International Students

Davidson College defines international students broadly to include dual citizens, Americans living abroad, foreign nationals, and permanent residents. This broad definition capitalizes on the diversity and wealth of experiences international students bring to campus. The International Student Office provides assistance on immigration and work permits, coordinates international student orientation, aids with student advocacy, and promotes interaction among foreign students, the college, and local communities. Also available is guidance on cultural adjustments as well as academic, personal, and financial concerns. Services offered are as diverse as the students and meant to encourage a meaningful educational experience while students achieve personal and academic goals.

The campus also hosts the Davidson International Association, an organization composed of foreign and American students who are interested in international issues and programming. The group holds weekly meetings, organizes excursions in the surrounding area, and represents international interests on campus.

Study Abroad

Davidson encourages students to study in other countries and offers the following specific opportunities: the junior year or semester in Tours, France; the junior year at Julius-Maximilians-Universität in Würzburg, Germany; a fall semester program in India; and a spring semester program in Classical Antiquity (the Mediterranean). The cost of semester and year-long programs, including tuition, room, board, and some travel expenses, is approximately the same as for a similar period at Davidson. Students receiving financial aid may usually apply part or all of it to the cost of the year or semester study abroad program. The college also offers a summer archaeological dig in Cyprus and summer programs in England, France, Ghana, Kenya, Mexico, Moscow, Spain, and Zambia. See descriptions below. With approval in advance, students also participate in academic study abroad programs sponsored and administered by accredited American colleges or universities. There is a non-refundable administrative fee of $350 for students participating in a non-Davidson program for a semester or year.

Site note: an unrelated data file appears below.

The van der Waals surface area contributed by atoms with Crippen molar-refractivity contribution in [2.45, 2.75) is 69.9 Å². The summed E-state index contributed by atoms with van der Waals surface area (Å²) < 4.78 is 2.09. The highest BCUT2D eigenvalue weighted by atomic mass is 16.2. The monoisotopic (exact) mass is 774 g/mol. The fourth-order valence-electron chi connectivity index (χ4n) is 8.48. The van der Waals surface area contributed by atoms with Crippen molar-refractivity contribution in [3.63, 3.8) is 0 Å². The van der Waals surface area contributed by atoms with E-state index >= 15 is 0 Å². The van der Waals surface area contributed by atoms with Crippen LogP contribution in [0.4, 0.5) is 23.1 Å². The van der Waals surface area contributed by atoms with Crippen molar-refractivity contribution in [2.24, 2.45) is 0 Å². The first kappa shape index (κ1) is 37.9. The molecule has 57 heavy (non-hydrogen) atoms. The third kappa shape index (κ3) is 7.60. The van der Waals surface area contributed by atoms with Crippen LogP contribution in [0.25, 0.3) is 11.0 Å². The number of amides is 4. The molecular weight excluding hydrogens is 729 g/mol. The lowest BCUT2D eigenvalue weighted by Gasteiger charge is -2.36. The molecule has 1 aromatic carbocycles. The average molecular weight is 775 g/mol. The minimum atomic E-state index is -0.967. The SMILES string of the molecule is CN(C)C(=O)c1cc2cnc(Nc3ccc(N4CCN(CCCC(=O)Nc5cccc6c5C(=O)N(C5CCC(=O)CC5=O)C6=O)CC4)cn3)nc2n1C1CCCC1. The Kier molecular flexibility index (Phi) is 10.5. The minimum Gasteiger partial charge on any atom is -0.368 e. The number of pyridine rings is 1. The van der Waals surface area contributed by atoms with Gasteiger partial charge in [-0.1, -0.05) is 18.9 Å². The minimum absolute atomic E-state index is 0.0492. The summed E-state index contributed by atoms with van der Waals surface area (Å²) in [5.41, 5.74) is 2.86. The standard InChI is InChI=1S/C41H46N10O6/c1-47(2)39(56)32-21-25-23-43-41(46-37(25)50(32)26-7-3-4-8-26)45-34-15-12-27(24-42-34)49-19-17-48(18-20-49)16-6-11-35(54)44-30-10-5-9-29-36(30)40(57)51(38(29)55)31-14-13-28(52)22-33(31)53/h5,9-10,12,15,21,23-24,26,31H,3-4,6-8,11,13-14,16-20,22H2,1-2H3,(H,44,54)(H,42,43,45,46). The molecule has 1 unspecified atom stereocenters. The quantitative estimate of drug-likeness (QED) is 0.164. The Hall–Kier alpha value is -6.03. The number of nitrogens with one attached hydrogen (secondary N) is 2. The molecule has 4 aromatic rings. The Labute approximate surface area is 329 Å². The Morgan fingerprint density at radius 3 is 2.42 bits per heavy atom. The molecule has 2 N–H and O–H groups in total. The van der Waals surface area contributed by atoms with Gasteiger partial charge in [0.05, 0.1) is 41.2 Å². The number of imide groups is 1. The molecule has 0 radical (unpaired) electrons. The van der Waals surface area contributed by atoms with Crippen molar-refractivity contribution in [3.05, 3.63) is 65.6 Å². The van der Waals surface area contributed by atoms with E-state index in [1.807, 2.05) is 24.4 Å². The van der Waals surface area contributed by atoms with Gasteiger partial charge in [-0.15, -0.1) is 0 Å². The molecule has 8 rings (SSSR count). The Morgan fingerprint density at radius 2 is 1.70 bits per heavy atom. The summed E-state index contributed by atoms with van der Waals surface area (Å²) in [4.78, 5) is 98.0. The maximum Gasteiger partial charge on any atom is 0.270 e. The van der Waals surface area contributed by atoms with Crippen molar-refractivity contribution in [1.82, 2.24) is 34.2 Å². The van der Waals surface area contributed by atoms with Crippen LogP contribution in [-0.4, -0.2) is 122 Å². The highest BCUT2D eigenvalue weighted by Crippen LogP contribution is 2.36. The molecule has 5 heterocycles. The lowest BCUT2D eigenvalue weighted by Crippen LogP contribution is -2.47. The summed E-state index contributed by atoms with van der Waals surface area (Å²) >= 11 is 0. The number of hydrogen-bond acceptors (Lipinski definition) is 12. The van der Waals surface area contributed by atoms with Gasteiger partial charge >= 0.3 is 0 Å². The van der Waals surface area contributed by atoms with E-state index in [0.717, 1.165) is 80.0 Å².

DAVIDSON IN TOURS (FRANCE): Davidson students may study for an academic year as fully matriculated students at the Université François Rabelais, or for a semester at the Institut de Touraine in Tours.

With a population of 250,000, Tours is the cultural capital of the Loire Valley. Known for its historic towns, Renaissance châteaux, and striking natural beauty, the Val de Loire has been designated a World Heritage Site by UNESCO. The city of Tours boasts a rich and varied architectural heritage with the old cityLe Vieux Tours—attracting students and visitors alike to its lively Place Plumereau. A network of regional trains connects Tours to Orléans, Chenonceaux, Amboise, and other nearby sites of interest. Paris and its attractions are fifty-five minutes away by high-speed train.

The program begins in September for academic year and fall semester students with a four-week language course in Paris, after which students go to Tours, where they enroll in classes. The program ends around December 20th for fall semester students. Spring semester students are in France from January until April including a two-week stay in Paris. The academic year program ends around mid-June. Students typically earn four course credits for a semester and up to eight course credits for the academic year. A member of the Davidson faculty serves as resident director to assist with academic and personal matters and to teach one course per semester. All students live with families where they have two meals a day. Applications from non-Davidson students are welcome.

DAVIDSON AT THE JULIUS-MAXIMILIANS-UNIVERSITÄT WÜRZBURG (GERMANY): This site of Davidson’s Junior Year in Germany program was founded in 1582 and now has about 17,000 students. Würzburg, located on the Main River sixty miles southeast of Frankfurt, has a population of approximately 128,000. Situated in a valley surrounded by vineyards, Würzburg’s landmarks include the majestic Marienberg fortress and the baroque palace and gardens built for the prince-bishops of the city. The music school, theater, opera and orchestra, the many museums, frequent festivals, and varied sport facilities make Würzburg a place of many opportunities for students to participate in the diversity of German life.